U.S. District Court Judge Jack B. Weinstein, 90, best known for settling mass claims that totalled $330 million for Vietnam War veterans injured by the Army's use of "Agent Orange" from Dow Chemical (NYSE: DOW) and Monsanto (NYSE: MON) to defoliate forests, was honored as grand marshal of the Memorial Day parade in his home community of Great Neck, N.Y.
Weinstein, who has presided in federal court in Brooklyn since 1967, is one of the longest-serving judges as well as one of the oldest not to have taken on senior status, which allows a smaller caseload. The Wichita, Kan.-born judge served as a lieutenant in in the Navy in World War II on a submarine. He said he was proud to be honored.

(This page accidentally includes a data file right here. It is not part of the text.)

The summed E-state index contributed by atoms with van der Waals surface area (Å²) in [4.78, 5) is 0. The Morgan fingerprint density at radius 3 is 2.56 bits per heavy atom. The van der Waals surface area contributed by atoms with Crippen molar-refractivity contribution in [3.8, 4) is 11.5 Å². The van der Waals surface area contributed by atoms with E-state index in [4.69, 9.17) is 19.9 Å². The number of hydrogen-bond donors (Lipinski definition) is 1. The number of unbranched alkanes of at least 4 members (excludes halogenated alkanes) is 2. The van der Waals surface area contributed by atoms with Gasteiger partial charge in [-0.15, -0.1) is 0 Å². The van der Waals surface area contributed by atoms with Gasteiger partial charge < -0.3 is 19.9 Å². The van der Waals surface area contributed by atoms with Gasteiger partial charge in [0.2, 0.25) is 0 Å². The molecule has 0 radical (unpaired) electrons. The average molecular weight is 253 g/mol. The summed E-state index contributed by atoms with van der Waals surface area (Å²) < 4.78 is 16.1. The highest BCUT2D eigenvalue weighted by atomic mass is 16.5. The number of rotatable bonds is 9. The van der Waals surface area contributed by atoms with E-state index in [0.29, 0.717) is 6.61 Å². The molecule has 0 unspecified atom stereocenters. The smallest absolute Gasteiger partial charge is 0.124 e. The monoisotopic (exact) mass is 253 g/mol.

Known for not donning his judicial robes, Weinstein has often handled class action cases dealing with controversial issues such as contaminants, handguns and drugs and managing to bring both sides to compromises that were permanent and had national impact.
"We have to all be kind of humbled by people who gave their lives or their health," the judge said over the weekend.
Weinstein, appointed by President Lyndon B. Johnson, has been an unabashed liberal on the bench and is among the most respected judges for his ability to consolidate and manage lengthy and complex cases. Previously, he was Nassau County Attorney and had worked on cases for the NAACP and other advocacy groups.
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